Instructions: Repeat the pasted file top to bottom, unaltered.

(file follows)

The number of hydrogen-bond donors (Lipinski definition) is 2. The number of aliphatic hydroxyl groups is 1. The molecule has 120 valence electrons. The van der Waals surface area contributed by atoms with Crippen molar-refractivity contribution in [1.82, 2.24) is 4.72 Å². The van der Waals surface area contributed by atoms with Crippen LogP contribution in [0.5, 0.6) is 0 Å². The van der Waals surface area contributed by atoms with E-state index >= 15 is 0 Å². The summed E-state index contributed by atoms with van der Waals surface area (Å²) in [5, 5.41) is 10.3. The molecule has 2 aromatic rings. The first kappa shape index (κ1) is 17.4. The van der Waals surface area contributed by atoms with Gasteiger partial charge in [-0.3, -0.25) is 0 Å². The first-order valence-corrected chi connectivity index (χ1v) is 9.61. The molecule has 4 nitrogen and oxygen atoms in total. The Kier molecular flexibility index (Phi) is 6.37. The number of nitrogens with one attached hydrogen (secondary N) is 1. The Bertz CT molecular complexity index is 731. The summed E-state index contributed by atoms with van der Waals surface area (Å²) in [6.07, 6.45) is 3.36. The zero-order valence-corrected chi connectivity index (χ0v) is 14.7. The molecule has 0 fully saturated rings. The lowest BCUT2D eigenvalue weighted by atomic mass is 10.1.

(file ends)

The number of hydrogen-bond donors (Lipinski definition) is 2. The number of aliphatic hydroxyl groups is 1. The molecule has 120 valence electrons. The van der Waals surface area contributed by atoms with Crippen molar-refractivity contribution in [1.82, 2.24) is 4.72 Å². The van der Waals surface area contributed by atoms with Crippen LogP contribution in [0.5, 0.6) is 0 Å². The van der Waals surface area contributed by atoms with E-state index >= 15 is 0 Å². The summed E-state index contributed by atoms with van der Waals surface area (Å²) in [5, 5.41) is 10.3. The molecule has 2 aromatic rings. The first kappa shape index (κ1) is 17.4. The van der Waals surface area contributed by atoms with Gasteiger partial charge in [-0.3, -0.25) is 0 Å². The first-order valence-corrected chi connectivity index (χ1v) is 9.61. The molecule has 4 nitrogen and oxygen atoms in total. The Kier molecular flexibility index (Phi) is 6.37. The number of nitrogens with one attached hydrogen (secondary N) is 1. The Bertz CT molecular complexity index is 731. The summed E-state index contributed by atoms with van der Waals surface area (Å²) in [6.07, 6.45) is 3.36. The zero-order valence-corrected chi connectivity index (χ0v) is 14.7. The molecule has 0 fully saturated rings. The lowest BCUT2D eigenvalue weighted by atomic mass is 10.1.